#8 Nebraska vs #9 Texas A&M. It doesn’t have the big names and they may not be marquee programs, but the guard play in this matchup should be really fun. Nebraska has a fireballer in Keisei Tominaga. He’s not afraid to fire from the outside and has scored 20 or more in seven games this year. On the other side, Texas A&M had a disappointing season, but Wade Taylor IV averaged 18.9 points and 4 assists per game and Tyrece Radford pitched in 16 a game himself. The battles won’t only be outside though, as Henry Coleman and Solomon Washington from A&M will have their hands full taking on the Cornhusker big man Rienk Mast. This game has the potential to be one of the more tightly contested first round matchups.

Top Potential Player Matchup

Tyler Kolek vs. Jamal Shead. If Houston and Marquette take care of business and wind up in the Elite Eight, we would be treated to a matchup between the best defensive guard in the bracket vs. the best pure point guard. Shead makes life miserable for opposing guards and is the head of the snake for the Houston defense. Kolek, meanwhile, does it all, averaging 15 points, 7.6 assists, and 4.7 rebounds a contest. This matchup would be extremely compelling and would feature two of the finalists for the Bob Cousy award. On top of it all: it would be for a berth in the Final Four. It’s hard to beat a matchup like that.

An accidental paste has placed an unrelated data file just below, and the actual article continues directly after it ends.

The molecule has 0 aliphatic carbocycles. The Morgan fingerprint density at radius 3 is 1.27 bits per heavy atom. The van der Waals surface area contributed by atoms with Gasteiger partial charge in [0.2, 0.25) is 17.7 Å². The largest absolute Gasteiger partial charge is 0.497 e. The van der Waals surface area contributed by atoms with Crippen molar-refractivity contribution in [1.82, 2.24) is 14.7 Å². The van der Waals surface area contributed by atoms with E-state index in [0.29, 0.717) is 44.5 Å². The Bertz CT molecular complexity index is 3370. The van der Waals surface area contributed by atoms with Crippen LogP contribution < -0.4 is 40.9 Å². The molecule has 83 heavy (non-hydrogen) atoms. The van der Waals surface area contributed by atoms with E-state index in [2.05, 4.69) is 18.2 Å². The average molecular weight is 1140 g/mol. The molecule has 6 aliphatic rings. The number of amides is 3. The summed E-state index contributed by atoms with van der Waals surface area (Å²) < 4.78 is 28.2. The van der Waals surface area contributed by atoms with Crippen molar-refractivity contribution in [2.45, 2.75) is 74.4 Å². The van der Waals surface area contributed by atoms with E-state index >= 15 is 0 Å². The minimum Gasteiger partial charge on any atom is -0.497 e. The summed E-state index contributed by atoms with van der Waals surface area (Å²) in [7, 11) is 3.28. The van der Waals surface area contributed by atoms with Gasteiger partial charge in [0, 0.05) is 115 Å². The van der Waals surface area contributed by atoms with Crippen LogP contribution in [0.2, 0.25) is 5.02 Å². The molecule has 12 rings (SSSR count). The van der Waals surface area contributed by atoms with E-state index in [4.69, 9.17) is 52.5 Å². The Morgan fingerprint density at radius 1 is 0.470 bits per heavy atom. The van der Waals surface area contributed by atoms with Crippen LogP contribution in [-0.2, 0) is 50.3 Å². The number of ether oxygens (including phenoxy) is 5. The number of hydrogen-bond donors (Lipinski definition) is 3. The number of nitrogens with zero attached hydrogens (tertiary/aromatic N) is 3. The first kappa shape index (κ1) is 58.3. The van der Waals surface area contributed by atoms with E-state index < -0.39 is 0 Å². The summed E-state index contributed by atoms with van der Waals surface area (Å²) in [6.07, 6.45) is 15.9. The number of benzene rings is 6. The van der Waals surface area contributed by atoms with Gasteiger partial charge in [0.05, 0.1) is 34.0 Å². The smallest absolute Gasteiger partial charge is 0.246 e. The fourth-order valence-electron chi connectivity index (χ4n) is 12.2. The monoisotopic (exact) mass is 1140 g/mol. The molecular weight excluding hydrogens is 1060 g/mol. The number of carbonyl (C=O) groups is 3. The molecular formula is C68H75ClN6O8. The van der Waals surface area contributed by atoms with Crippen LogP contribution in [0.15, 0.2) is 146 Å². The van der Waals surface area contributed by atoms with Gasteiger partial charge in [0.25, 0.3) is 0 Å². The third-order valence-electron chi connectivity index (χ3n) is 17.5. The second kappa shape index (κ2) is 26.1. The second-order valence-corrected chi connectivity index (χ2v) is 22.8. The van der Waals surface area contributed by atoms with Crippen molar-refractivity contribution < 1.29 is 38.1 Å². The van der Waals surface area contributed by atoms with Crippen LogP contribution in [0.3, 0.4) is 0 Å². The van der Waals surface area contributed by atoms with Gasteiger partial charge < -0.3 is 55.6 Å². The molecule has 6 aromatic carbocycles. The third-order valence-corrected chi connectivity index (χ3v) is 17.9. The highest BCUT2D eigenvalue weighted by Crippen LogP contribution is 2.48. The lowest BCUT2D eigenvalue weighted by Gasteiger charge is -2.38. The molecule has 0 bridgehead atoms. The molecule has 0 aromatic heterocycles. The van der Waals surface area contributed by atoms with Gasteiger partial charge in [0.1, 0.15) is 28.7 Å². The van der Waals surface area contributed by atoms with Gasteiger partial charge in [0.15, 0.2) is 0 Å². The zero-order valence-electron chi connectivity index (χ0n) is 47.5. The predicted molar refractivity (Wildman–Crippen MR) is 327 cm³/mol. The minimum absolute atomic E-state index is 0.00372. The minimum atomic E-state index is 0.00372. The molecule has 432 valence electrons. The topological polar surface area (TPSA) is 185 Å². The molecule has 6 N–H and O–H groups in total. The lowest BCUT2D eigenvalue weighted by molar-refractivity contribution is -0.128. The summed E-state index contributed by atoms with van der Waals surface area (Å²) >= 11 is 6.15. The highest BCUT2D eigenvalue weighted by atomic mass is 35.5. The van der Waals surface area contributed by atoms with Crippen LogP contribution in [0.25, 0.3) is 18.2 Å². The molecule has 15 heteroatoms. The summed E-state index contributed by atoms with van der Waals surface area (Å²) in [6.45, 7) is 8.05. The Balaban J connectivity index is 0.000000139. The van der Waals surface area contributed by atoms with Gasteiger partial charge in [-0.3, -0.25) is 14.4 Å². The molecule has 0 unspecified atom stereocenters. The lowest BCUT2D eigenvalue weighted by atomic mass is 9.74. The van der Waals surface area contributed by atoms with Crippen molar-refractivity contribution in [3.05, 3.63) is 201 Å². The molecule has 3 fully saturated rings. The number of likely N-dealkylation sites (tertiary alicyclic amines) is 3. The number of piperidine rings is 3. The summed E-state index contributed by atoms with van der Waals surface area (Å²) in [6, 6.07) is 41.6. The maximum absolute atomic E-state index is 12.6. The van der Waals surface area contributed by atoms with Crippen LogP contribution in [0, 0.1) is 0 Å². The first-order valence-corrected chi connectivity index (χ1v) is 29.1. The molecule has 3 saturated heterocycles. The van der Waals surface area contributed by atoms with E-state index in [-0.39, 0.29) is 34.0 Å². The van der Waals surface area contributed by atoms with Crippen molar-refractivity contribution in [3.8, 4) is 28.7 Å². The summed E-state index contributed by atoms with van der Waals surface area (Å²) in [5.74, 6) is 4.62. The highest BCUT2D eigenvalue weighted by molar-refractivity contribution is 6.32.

Top Under The Radar Matchup

#2 Marquette vs. #15 Western Kentucky. Speaking of Tyler Kolek, nobody quite knows what to expect from him in the tournament with him being out with an oblique injury. Should Marquette still be able to beat Western Kentucky? Yes. But I would not be surprised if it was a close game with 8 minutes left to play in the game. Oso Ighodaro and Kam Jones are both extremely good players as well who can carry Marquette, but Western Kentucky has Don McHenry who looks poised to put on a show in the tournament and 6’10, 240 lb Rodney Howard has the size to matchup with Marquette’s frontcourt. WKU averages 80.6 points per game and Marquette averages 78.3, so this could be a fun, high scoring affair. It’s probably not wise to expect the upset, but the Hilltoppers can absolutely make this a game.